VDOT likely to sell bypass land to residents

Final decision not yet made, Spokesperson Hatter says


Picture of traffic on Route 29 from the McCormick Road Bridge.

“To hold onto that property means that they don’t have that money for another project,” Sheffield said.

The Virginia Department of Transportation has taken plans to build a Western Bypass over Route 29 out of consideration. The decision poses questions surrounding the use of land purchased for the project. Many area residents hope VDOT will sell back the right-of-way for the land to members of the community.

VDOT spokesperson Lou Hatter said an advisory panel is currently reviewing other methods to ease congestion on Route 29 now that the bypass is out of the question. The panel will also decide what to do with the land set aside for the bypass project.

“At this point, the decision has not been made yet,” Hatter said.

Brad Sheffield, representative for the Rio District on the Albemarle Board of Supervisors, said he expects VDOT to ultimately sell back the right-of-way for the bypass land back to local citizens.

“What we’ve been trying to do is actually two phases,” Sheffield said. “The first is really to try to get VDOT to demolish some of the homes that have been purchased. After that we want to push to have the return of the properties done by May 14.”

Sheffield said the bypass land on the whole cost the state more than $30 million.

“To hold onto that property means that they don’t have that money for another project,” Sheffield said.

Hatter said VDOT will not hold onto the land without developing a specific plan for it.

“State law requires that any property that the Virginia Department of Transportation owns be used for a transportation purpose,” Hatter said.

Morgan Butler, senior attorney in the Virginia office for the Southern Environmental Law Center, said the original bypass plan posed many environmental concerns for the region.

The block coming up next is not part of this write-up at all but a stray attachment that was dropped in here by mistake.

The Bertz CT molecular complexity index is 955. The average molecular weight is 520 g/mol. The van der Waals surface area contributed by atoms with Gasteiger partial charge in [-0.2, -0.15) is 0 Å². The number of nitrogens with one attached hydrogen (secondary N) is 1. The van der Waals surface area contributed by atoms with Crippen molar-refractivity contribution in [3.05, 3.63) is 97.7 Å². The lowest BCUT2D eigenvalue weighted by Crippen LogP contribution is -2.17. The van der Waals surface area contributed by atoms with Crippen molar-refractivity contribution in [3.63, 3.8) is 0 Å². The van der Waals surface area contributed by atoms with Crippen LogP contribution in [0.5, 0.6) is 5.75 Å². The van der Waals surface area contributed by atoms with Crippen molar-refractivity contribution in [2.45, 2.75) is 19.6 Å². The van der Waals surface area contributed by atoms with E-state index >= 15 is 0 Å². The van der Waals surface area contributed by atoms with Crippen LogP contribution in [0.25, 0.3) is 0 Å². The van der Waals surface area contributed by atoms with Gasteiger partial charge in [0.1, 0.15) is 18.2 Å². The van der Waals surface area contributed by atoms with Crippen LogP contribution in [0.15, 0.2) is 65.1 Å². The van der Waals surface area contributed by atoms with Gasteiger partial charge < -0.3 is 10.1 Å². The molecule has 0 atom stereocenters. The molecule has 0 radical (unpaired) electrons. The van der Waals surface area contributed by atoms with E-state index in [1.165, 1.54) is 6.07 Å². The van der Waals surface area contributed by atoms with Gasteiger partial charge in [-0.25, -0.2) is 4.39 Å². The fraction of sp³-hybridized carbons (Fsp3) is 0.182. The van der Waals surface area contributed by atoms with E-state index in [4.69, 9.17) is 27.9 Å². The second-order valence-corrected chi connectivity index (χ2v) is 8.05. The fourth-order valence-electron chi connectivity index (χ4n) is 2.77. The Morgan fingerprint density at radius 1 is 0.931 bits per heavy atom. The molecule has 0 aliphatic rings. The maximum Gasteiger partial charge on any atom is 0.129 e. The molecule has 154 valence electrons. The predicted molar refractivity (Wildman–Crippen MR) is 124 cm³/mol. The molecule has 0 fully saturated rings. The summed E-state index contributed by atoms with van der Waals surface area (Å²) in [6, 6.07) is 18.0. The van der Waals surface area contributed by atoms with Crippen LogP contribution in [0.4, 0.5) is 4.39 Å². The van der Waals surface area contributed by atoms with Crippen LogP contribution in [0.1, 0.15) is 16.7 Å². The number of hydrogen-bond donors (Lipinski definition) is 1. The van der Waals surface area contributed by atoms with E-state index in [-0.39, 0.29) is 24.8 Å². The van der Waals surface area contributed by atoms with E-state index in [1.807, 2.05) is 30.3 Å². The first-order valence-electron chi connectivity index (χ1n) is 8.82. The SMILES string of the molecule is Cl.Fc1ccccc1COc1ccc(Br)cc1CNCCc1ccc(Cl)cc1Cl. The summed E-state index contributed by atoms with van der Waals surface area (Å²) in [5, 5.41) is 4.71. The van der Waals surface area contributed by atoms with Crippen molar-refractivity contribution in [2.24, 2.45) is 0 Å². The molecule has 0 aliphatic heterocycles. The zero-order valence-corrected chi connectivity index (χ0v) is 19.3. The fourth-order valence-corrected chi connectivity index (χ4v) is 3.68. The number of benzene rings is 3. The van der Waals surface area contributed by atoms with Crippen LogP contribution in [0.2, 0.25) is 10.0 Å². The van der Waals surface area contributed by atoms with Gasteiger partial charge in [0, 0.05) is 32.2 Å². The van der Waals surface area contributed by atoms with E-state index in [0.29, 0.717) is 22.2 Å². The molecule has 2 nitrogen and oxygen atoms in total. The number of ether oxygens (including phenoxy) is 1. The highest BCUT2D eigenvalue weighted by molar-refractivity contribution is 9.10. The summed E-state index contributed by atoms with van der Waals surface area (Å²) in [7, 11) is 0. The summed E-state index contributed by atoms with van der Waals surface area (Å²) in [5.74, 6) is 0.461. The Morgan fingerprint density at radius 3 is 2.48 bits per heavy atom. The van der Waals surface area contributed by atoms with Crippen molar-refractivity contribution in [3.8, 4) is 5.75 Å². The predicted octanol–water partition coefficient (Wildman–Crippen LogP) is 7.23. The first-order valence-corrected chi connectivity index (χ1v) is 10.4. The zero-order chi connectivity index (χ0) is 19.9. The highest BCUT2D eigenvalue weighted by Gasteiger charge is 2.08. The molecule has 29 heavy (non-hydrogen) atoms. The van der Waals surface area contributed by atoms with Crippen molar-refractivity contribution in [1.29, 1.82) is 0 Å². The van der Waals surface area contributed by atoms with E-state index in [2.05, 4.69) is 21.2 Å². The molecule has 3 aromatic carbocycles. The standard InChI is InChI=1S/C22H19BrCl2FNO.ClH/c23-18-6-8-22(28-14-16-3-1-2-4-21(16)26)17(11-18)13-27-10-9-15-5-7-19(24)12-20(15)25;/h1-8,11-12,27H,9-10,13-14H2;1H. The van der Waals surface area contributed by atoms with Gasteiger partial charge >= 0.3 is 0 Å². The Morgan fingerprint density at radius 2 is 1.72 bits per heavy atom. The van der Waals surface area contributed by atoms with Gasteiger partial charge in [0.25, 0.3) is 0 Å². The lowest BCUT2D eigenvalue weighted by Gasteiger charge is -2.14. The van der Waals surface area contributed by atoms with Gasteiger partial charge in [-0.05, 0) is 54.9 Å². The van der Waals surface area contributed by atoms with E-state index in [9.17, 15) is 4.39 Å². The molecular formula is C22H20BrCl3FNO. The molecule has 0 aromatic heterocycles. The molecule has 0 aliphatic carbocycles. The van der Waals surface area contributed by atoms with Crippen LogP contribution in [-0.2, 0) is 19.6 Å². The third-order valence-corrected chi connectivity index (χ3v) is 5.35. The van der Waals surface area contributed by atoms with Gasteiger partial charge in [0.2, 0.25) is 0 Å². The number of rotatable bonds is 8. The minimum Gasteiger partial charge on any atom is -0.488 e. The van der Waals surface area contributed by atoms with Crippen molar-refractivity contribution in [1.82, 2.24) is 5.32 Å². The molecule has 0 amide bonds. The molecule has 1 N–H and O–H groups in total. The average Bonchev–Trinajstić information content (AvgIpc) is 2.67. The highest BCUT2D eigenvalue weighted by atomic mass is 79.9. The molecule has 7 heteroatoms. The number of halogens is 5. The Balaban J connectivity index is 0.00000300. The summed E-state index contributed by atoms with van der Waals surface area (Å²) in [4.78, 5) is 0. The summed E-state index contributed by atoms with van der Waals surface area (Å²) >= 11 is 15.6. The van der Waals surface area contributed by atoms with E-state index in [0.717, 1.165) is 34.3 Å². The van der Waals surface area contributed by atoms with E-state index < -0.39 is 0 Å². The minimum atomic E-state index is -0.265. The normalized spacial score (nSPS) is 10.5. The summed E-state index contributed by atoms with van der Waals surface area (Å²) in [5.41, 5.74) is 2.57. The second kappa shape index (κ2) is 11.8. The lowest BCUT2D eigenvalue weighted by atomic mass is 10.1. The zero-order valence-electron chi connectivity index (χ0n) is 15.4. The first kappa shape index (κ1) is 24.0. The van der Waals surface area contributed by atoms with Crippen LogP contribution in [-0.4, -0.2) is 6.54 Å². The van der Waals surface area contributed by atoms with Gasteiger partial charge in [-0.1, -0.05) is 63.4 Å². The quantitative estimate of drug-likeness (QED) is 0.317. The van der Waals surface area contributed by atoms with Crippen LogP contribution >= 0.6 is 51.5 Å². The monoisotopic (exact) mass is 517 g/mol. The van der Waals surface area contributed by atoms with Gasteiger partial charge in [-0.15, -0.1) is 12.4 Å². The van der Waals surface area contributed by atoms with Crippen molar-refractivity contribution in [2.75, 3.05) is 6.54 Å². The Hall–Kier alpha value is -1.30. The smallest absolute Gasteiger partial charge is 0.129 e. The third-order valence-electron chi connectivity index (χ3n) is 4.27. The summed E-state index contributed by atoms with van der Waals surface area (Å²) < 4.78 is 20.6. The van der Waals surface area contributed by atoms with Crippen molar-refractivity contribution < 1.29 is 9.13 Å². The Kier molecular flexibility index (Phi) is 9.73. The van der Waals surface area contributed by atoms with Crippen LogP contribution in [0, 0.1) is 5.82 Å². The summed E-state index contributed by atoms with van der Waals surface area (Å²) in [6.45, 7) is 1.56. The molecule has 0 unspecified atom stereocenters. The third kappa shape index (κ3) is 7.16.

“It is an extremely damaging proposal in terms of the impact it would have on the community,” Butler said. “The road would come within a third of a mile of six different schools around its roughly six-mile route.”

Butler also said the bypass road would come within 500 feet of the main drinking water reservoir for the Charlottesville community. Butler said that the proposed road would actually be uphill of the reservoir, exacerbating environmental concerns.

Ann Mallek, representative for the White Hall district on the Albemarle Board of Supervisors, said the Albemarle Board of Supervisors has communicated concerns to VDOT’s advisory panel, as the department’s ownership of the land is causing issues for local residents who want to buy and sell nearby property.

“We have already spoken with representatives about the burden and concerns on the residents,” Mallek said.

Sheffield said residents’ direct communication with VDOT may help in favor of selling back the right-of-way to citizens in the short term.

“I’m hoping they take a more proactive role,” Sheffield said.

Regardless of the advisory panel’s ultimate suggestions, it will take some time for VDOT to make any concrete plans.

Though the general consensus has been that VDOT is likely to sell back the right-of-way to the community, there have been some recent suggestions to use the land for a biking trail or a local transit route.

Published April 11, 2014 in FP test, News

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